You know how it worked out. It easily could have gone the other way; if Swisher executed on the bunt, perhaps the game would have gone to extra innings, and the Yankees, with Phil Hughes, Mo Rivera, and the rest, not to mention the last turn at bat, still would have had a very good chance of winning. Still, with Chamberlain’s erratic performance, perhaps provoked by the Yankees’ erratic handling of him, the Rangers trying to give the game away twice, the bunt call by Girardi, and Swisher’s failure to execute, this easily qualifies as the most annoying loss the Yankees have suffered in a long time. As I said above, the good news is that in the long run it shouldn’t mean very much at all.

cameron_250_082609.jpgLAST-MINUTE TRADES
Five shopping days remain until rosters are frozen for the postseason, which means Brian Cashman can still get his trading shoes on and make a deal. I realize I’ve had a Magellanic range of opinions on Cabrera, but given his current slump (.236/.306/.380 from June 1 on, .198/.239/.326 in August) as well as Brett Gardner’s limitations and his uncertain status as he returns from a thumb injury, and the Yankees might benefit from revisiting an offseason trade target, Mike Cameron of the Brewers.

There are four factors which should combine to make Cameron a relatively cheap acquisition should Doug Melvin be willing to deal: the Brewers have next to no chance of getting to the postseason; Cameron is 36; Cameron is making $10 million; Cameron’s contract is up. The old man has had a relatively good season at .259/.362/.456, and his defensive work is still strong. He’s also played on four postseason teams (though his October work has been miserable). Offense isn’t the Yankees’ problem, but every little bit helps when your goal is to win a World Series, and it’s difficult to image the Brewers would hold out for a top prospect…

…Unless they somehow have delusions that getting nothing is better than getting something, which Melvin suggests is the case, saying, “I’ve gotten calls, but they don’t want to give much up at this time of year … They’ll give you cash, but they don’t want to give me a player … I can’t imagine that a team would give up a good player for one month, unless there is a key injury. I don’t anticipate anything.”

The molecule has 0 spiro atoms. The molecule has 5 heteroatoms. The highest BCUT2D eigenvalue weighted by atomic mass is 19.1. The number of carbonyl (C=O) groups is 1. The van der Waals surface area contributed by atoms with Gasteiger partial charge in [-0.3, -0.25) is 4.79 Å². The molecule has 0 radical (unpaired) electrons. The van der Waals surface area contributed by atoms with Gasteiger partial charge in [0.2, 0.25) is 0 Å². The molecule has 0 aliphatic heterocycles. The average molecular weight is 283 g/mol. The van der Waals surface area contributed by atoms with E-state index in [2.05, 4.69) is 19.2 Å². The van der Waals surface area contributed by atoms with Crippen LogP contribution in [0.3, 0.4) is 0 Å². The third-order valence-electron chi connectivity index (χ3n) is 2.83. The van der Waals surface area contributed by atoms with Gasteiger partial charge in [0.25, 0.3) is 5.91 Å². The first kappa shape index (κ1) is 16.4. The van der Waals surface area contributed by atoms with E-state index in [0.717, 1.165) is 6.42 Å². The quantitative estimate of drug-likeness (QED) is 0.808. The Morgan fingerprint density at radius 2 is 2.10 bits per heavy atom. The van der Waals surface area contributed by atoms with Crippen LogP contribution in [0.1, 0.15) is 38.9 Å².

Cameron would likely be a Type B free agent, meaning that if the Brewers offered him arbitration (a big if) and he signed elsewhere, they would receive a sandwich pick after the first round. You’d think a functional Minor League arm would be more valuable than the 40-somethingth pick of the draft, but there’s no way of knowing. And, of course, if the Brewers offer arbitration and Cameron takes it, they’re in big trouble — it’s a weak year for center fielders, and Cameron’s numbers are going to look pretty good come negotiation time.


Thanks Steven, but you fail to mention besides Jorge’s injury last year that the Yankees did not have CC, A.J., and others on the pitching staff. Furthermore, you also fail to mention that Jorge was not the reason the Yankees were World Champions in the ’90s…it was their pitching staff! Pitching is the name of the game! Yogi Berra, and a host of other top notch catchers will tell you the same thing.

Let’s try this: For all their weaknesses last year, the Yankees finished six games behind the Red Sox for the AL Wild Card. Depending on whose definition of replacement level you use, in 2006-2007, Posada was worth between six and eight wins above replacement. Last year, Jose Molina was worth somewhere between a fraction of a win and two wins above replacement, almost all of the value in defense, as Molina was among the 20 worst hitters in baseball to have any kind of playing time last year.

The Yankees got less than one win out of Posada last year. Pretend Posada had been in the lineup having his typical season. The Yankees pick up four to six wins, which means that anywhere between 75 and 100 percent of their deficit disappears. Once you get down to a gap of one or two games. The Yankees had too many problems to overcome the Rays, but Posada’s inj
ury was the one thing that kept them for qualifying for the postseason in spite of everything else that went wrong.

Ever see the old baseball musical “Damn Yankees”? It has a song about denigrating Posada in it. It’s called, “A Man Doesn’t Know What He Has Until He Loses It.” Then again, the Yankees lost Posada last year and some people still don’t know.